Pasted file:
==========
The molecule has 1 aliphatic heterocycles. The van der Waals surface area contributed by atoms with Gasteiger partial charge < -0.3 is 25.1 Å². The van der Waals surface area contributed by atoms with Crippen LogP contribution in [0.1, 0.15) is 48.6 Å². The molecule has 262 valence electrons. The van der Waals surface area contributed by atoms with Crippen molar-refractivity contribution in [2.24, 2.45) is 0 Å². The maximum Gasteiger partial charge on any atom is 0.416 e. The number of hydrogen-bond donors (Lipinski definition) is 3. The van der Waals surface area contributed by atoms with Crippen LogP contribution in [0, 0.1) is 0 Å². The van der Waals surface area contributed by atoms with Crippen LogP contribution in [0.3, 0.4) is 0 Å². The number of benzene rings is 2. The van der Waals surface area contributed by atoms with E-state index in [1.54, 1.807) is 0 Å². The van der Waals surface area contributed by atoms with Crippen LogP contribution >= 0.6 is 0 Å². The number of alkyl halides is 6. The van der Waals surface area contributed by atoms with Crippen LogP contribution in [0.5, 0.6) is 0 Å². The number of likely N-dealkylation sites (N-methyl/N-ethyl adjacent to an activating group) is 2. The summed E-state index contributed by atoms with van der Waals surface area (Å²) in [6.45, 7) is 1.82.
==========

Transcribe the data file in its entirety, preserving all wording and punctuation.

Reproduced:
The molecule has 1 aliphatic heterocycles. The van der Waals surface area contributed by atoms with Gasteiger partial charge < -0.3 is 25.1 Å². The van der Waals surface area contributed by atoms with Crippen LogP contribution in [0.1, 0.15) is 48.6 Å². The molecule has 262 valence electrons. The van der Waals surface area contributed by atoms with Crippen molar-refractivity contribution in [2.24, 2.45) is 0 Å². The maximum Gasteiger partial charge on any atom is 0.416 e. The number of hydrogen-bond donors (Lipinski definition) is 3. The van der Waals surface area contributed by atoms with Crippen LogP contribution in [0, 0.1) is 0 Å². The van der Waals surface area contributed by atoms with Crippen LogP contribution in [0.3, 0.4) is 0 Å². The number of benzene rings is 2. The van der Waals surface area contributed by atoms with E-state index in [1.54, 1.807) is 0 Å². The van der Waals surface area contributed by atoms with Crippen LogP contribution >= 0.6 is 0 Å². The number of alkyl halides is 6. The van der Waals surface area contributed by atoms with Crippen LogP contribution in [0.5, 0.6) is 0 Å². The number of likely N-dealkylation sites (N-methyl/N-ethyl adjacent to an activating group) is 2. The summed E-state index contributed by atoms with van der Waals surface area (Å²) in [6.45, 7) is 1.82.